Otto Mesloh Music and Papers, 1871-1913
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Brief Description: Consists of original and published music, photographs, correspondence, dairies, maps, cornet and flute method books, and a flute documenting Mesloh's career as a musician with the John Philip Sousa Band and the Elite Musical Four, music teacher between 1870 and 1913.
Held at:
The Sousa Archives and Center for American Music
236 Harding Band Building
1103 South 6th Street
Champaign, IL 61820 6223
Phone: 217-244-93093
Fax: 217-244-8695
Email: schwrtzs [at] illinois.edu
Record Series Number: 12/9/131
Created by: Mesloh, Otto (1867-1923)
Volume: 2.0 cubic feet
Acquired: 05/29/2013.
Arrangement: Organized in two series: Series 1, Original and Published Music, 1871-1902 and Series 2, Personal Papers, 1888-1913. Series 1 is arranged alphabetically by title and Series 2 is unarranged.
Biographical Note for Mesloh, Otto (1867-1923) :

Otto Friedrich Mesloh was born in New Bremen, Ohio on February 26, 1867 to John Henry and Wilhelmina (Boesel) Mesloh.  Although a machinist by trade, according to Karl R. Mesloh, "his love of music won out and Otto became a professional musician."  His mother and two sisters, Emma and Dora Mesloh, were all pianists.  As a young musician Otto played both cornet, flute, piccolo, and saxophone with The Big Six Band of Springfield, Ohio, and traveled with the Waite Comedy Company and the Bubb and Bennett and Waite's Western Company ensembles.  He performed as a cornetist with the John Philip Sousa Band between September 7 and December 4, 1898.  He also played as the band's cornet soloist durng the ensemble's Manhattan Beach concerts between June 17 and September 4, 1899.  Other military bands that Mesloh performed with included the 69th Regimental Band, Callahan's New York Marine Band, the British Bards Band, and Somerset's Military Band.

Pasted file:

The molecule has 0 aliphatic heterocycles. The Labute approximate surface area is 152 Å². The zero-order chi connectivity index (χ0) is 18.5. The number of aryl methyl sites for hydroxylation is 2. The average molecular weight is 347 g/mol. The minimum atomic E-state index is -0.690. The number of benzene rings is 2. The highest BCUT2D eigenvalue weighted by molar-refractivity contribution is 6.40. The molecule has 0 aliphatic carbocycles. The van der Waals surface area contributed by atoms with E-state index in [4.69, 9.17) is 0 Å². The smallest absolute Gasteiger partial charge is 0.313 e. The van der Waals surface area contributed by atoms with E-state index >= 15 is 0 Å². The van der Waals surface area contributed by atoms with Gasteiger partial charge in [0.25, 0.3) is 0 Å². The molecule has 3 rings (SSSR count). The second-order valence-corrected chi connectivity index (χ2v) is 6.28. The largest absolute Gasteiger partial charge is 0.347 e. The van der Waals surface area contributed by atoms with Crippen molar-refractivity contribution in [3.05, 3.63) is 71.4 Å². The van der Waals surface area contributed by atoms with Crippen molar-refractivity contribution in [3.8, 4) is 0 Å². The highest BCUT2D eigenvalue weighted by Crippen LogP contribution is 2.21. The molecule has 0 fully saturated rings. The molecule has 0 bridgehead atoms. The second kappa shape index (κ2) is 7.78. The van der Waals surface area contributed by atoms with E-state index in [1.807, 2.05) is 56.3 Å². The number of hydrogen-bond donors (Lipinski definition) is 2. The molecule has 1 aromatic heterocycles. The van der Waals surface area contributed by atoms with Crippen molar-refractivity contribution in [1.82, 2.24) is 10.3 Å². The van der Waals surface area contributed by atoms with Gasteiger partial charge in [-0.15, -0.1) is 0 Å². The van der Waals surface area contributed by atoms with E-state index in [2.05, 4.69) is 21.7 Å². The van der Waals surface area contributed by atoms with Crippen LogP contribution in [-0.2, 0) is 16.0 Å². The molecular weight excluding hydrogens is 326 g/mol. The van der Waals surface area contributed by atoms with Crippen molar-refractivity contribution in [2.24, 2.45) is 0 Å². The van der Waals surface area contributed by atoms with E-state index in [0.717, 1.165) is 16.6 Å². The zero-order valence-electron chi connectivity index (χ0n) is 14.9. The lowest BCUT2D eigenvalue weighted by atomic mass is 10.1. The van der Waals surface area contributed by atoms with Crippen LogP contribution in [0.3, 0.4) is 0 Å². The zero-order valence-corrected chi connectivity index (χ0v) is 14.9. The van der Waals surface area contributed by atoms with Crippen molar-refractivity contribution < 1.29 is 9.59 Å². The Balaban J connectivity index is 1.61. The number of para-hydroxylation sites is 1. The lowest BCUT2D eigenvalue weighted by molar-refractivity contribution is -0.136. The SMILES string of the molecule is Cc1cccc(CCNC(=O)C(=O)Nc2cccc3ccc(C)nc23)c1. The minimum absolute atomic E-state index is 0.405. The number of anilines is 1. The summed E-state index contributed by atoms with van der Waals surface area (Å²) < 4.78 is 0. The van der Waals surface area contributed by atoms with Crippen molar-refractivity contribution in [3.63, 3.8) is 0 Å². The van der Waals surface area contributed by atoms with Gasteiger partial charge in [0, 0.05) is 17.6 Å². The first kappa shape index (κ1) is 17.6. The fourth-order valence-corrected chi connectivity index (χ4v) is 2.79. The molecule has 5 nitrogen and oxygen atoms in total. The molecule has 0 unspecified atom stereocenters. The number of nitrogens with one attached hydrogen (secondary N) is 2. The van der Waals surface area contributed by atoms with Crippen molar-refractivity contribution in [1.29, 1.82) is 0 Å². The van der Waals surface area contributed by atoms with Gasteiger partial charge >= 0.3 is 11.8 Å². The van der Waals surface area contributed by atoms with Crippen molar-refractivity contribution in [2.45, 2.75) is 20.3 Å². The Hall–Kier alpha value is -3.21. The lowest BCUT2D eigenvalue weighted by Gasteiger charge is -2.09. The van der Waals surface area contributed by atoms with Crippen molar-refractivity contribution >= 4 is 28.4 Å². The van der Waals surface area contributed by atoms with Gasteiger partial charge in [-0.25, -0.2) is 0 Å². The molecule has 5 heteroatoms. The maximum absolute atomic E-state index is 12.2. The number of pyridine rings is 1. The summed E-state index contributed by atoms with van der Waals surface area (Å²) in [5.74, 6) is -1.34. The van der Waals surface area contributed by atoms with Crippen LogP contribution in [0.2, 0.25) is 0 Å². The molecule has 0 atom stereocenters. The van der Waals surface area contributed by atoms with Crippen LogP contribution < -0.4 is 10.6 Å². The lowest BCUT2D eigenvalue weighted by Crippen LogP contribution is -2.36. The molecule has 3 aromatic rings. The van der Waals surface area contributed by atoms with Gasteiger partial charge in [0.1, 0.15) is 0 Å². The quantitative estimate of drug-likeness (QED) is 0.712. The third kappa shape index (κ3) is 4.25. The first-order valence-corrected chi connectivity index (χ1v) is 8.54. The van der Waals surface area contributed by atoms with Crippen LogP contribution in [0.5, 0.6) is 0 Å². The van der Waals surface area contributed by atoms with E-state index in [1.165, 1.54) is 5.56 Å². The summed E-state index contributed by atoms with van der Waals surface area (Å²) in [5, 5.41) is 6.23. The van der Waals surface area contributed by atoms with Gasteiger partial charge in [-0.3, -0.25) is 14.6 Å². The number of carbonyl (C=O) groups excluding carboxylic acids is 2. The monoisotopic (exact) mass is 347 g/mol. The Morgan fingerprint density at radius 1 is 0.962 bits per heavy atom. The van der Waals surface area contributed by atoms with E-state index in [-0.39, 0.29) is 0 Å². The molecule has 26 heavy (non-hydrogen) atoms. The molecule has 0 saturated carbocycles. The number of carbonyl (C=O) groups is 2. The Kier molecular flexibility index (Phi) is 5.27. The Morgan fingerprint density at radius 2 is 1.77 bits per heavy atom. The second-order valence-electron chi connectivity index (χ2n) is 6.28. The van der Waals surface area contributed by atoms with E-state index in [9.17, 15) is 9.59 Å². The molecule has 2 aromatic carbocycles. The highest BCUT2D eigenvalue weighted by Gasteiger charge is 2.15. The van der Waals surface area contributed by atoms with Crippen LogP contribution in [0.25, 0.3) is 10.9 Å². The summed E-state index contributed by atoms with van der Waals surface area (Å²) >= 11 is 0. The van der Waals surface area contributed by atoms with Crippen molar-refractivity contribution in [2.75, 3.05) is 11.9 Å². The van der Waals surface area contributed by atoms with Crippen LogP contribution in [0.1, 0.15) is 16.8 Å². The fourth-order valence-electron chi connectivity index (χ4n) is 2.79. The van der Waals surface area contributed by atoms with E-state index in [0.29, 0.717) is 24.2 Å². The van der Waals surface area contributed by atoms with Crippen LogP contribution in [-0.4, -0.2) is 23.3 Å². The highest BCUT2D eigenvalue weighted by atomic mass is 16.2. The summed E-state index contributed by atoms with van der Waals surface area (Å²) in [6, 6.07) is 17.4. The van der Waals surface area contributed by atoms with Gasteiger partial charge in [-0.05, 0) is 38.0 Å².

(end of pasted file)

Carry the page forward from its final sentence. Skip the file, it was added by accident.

After departing the Sousa Band in 1899, Mesloh joined the Elite Musicial Four, considered at that time to be one of of the greatest musical vaudeville teams which performed a variety of popular music selections on cornets, flugelphones, saxophones, and xylophones.  The quartet was involved in a serious train derailment on June 11, 1906 when it was returning to New York City from a performance in Atlantic City.  The ensemble's manager, George Van Duzen, was killed and Mesloh was badly injured.  Mesloh was eventually able to continue his career as a performer and teacher in 1908, the injuries that he sufferred from this train accident impacted his work as a musician for the rest of his life.

Subject Index
Band Musicians
Bands
Music - Instruction and study
Sousa, John Philip
Languages of Materials
English [eng]
Acquisition Notes: Susan Boecker Durnbaugh  Gift. The items donated by Susan Boecker Durnbaugh, Otto Mesloh's great niece, were made in memory of her mother, Margaret Henning Boecker, Otto Mesloh's niece, and her grandmother, Emma Mesloh Henning, Otto Mesloh's sister.